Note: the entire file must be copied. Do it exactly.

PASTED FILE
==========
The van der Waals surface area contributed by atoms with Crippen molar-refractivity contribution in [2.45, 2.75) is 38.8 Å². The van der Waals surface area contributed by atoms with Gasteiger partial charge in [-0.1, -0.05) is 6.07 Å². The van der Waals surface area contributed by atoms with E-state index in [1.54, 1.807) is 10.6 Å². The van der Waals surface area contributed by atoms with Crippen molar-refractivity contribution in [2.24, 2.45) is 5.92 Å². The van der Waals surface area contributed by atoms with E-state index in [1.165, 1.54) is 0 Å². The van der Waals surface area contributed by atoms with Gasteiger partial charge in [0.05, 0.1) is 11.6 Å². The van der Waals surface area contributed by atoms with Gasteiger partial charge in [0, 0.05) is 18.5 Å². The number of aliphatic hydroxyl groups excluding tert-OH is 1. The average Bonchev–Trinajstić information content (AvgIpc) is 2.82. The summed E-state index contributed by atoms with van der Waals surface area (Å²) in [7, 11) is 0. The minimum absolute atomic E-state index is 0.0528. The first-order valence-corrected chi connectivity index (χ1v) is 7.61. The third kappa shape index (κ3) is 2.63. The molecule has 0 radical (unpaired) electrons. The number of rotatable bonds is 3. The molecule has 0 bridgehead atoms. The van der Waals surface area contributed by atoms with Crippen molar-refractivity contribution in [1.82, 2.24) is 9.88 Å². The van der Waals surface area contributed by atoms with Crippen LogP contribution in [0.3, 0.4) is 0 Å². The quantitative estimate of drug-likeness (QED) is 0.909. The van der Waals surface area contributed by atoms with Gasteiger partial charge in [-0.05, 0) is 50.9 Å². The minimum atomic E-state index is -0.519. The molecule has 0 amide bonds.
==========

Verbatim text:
The van der Waals surface area contributed by atoms with Crippen molar-refractivity contribution in [2.45, 2.75) is 38.8 Å². The van der Waals surface area contributed by atoms with Gasteiger partial charge in [-0.1, -0.05) is 6.07 Å². The van der Waals surface area contributed by atoms with E-state index in [1.54, 1.807) is 10.6 Å². The van der Waals surface area contributed by atoms with Crippen molar-refractivity contribution in [2.24, 2.45) is 5.92 Å². The van der Waals surface area contributed by atoms with E-state index in [1.165, 1.54) is 0 Å². The van der Waals surface area contributed by atoms with Gasteiger partial charge in [0.05, 0.1) is 11.6 Å². The van der Waals surface area contributed by atoms with Gasteiger partial charge in [0, 0.05) is 18.5 Å². The number of aliphatic hydroxyl groups excluding tert-OH is 1. The average Bonchev–Trinajstić information content (AvgIpc) is 2.82. The summed E-state index contributed by atoms with van der Waals surface area (Å²) in [7, 11) is 0. The minimum absolute atomic E-state index is 0.0528. The first-order valence-corrected chi connectivity index (χ1v) is 7.61. The third kappa shape index (κ3) is 2.63. The molecule has 0 radical (unpaired) electrons. The number of rotatable bonds is 3. The molecule has 0 bridgehead atoms. The van der Waals surface area contributed by atoms with Crippen molar-refractivity contribution in [1.82, 2.24) is 9.88 Å². The van der Waals surface area contributed by atoms with Crippen LogP contribution in [0.3, 0.4) is 0 Å². The quantitative estimate of drug-likeness (QED) is 0.909. The van der Waals surface area contributed by atoms with Gasteiger partial charge in [-0.05, 0) is 50.9 Å². The minimum atomic E-state index is -0.519. The molecule has 0 amide bonds.